Blue Rhythm Fantasy
Big Band Jazz Arranging in the Swing Era
Discovering the overlooked arrangers who built the Swing Era sound
Behind the iconic jazz orchestras, vocalists, and stage productions of the Swing Era lay the talents of popular music's unsung heroes: the arrangers. John Wriggle takes you behind the scenes of New York City's vibrant entertainment industry of the 1930s and 1940s to uncover the lives and work of jazz arrangers, both black and white, who left an indelible mark on American music and culture.
Blue Rhythm Fantasy traces the extraordinary career of arranger Chappie Willet--a collaborator of Louis Armstrong, Cab Calloway, Duke Ellington, Gene Krupa, and many others--to revisit legendary Swing Era venues and performers from Harlem to Times Square. Wriggle's insightful music analyses of big band arranging techniques explore representations of cultural modernism, discourses on art and commercialism, conceptions of race and cultural identity, music industry marketing strategies, and stage entertainment variety genres.
Drawing on archives, obscure recordings, untapped sources in the African American press, and interviews with participants, Blue Rhythm Fantasy is a long-overdue study of the arranger during this dynamic era of American music history.
"Illuminating, and entertaining. . . . This is a book that any lover of jazz, swing or theater music would find accessible and rewarding."--The Arts Fuse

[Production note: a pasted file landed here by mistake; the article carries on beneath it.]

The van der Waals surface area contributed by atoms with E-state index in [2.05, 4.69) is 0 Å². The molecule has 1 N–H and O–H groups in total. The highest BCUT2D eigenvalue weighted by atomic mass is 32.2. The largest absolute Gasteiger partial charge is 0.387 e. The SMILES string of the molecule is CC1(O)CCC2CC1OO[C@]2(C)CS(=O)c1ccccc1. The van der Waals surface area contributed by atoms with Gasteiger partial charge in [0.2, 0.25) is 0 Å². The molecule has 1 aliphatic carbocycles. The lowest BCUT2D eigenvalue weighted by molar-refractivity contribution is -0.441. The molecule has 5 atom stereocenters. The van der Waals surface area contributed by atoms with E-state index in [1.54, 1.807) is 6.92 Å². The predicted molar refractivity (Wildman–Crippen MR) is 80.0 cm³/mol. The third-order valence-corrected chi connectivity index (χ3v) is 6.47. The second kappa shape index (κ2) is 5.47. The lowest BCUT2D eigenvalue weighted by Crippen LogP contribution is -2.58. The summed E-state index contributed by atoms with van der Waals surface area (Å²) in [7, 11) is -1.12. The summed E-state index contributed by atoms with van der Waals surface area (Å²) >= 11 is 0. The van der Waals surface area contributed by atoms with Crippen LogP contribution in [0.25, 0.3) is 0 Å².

"Writers have always been quick to heap praise on the soloists, vocalists and composers of the Swing Era but John Wriggle's Blue Rhythm Fantasy finally shines the spotlight on the craftsmen who really made the Swing Era swing: the arrangers. Having done a monumental amount of research, Wriggle invites the reader to listen to the music of the big bands with a fresh set of ears and a fresh amount of appreciation for many of the unsung heroes of that era, most notably the great Chappie Willet. An important book not just for jazz studies but for anyone interested in the entire popular music spectrum of the 1930s and 40s."--Ricky Riccardi, author of What a Wonderful World: The Magic of Louis Armstrong's Later Years and Director of Research Collections, Louis Armstrong House Museum
"The unsung artists and business people who were the backbone and lifeblood of the popular music business in NYC in the 1930s and '40s are finally the heroes in this excellent and extremely well-researched book. This exciting new teaching tool brings to the fore those crucial musicians who kept all types of popular entertainment flowing by creatively and professionally combining such diverse job titles as composer, arranger, orchestrator, and copyist."--Benjamin Bierman, author of Listening to Jazz
Supported by the AMS 75 PAYS Endowment of the American Musicological Society, funded in part by the National Endowment for the Humanities and the Andrew W. Mellon Foundation.
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